Yes! I saw How To Kill a City in your post and was very excited about. It’s definitely another book that’s at least urban planning adjacent that I’d love to get to. And I did read Evicted and thought it was very good. Thanks for the recommendations 😀

  4. Lex @ Lexlingua

    Urban Planning? This is an intriguing theme. I know people have made careers out of urban planning, but I always thought it was only about “designing” street networks and residential vs. commercial areas. Your post makes me realize that urban planning spans philosophical questions too. Learnt something new today. Happy NFN!
    Lex @ Lexlingua recently posted…#NonFicNov Week 3: Books on the Good LifeMy Profile

    • DoingDewey

      Reading these books, I definitely found that there are many interesting questions to decide in terms of how we live, including things we take for granted but should possibly revisit. Street designing and zoning were a big part of the story too though 🙂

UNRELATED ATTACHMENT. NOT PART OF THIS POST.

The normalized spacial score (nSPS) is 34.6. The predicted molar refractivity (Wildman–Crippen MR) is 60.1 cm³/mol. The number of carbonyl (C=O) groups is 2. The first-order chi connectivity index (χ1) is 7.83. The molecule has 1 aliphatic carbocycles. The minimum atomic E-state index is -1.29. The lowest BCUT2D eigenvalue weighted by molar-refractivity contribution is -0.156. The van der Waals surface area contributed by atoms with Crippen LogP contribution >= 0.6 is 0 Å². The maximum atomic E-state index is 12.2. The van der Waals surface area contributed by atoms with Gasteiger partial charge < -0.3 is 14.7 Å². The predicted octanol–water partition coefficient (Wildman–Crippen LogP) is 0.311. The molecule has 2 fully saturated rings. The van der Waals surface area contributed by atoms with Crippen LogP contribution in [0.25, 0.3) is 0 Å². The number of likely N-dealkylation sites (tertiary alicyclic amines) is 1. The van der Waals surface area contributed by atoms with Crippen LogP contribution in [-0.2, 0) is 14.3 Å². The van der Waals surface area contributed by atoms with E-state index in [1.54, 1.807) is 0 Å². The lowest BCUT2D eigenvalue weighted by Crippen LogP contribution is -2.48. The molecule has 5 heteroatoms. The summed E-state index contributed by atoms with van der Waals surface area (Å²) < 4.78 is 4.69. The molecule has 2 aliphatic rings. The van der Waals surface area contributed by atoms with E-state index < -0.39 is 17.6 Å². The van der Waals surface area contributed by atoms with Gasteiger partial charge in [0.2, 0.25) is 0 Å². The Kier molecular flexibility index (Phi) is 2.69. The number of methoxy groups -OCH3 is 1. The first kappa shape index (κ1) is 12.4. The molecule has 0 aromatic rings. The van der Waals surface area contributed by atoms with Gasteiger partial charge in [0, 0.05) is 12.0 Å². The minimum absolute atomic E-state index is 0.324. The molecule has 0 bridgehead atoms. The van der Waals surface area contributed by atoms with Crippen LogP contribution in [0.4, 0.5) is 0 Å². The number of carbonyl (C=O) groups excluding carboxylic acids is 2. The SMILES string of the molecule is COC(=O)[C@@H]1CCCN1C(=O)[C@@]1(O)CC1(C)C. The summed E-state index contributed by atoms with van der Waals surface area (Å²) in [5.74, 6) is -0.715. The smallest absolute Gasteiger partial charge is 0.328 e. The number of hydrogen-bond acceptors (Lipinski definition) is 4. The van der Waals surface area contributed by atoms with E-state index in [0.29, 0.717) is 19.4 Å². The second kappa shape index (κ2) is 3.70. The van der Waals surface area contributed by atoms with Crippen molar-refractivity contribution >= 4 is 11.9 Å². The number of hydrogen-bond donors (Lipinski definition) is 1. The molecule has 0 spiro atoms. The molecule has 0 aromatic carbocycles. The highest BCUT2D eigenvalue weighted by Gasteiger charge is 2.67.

5. Rennie

    This is such a fascinating topic. I’m not sure it’s something I could read deeply on but I admire your exploration into it!

    • DoingDewey

      I’m sure it’s not for everyone! Some of the books I read were quite approachable and might appeal to anyone who reads narrative nonfiction (A History of Future Cities, especially), but others felt more niche or even academic.

  6. booker talk

    I’m delving deep into the recesses of my brain but haven’t found anything there to indicate I’ve read books on this topic. The nearest I can offer is one chapter about the growth of cities like London back in the 15th century that appeared in a book called Time Travellers Guide to Medieaval England!

    • DoingDewey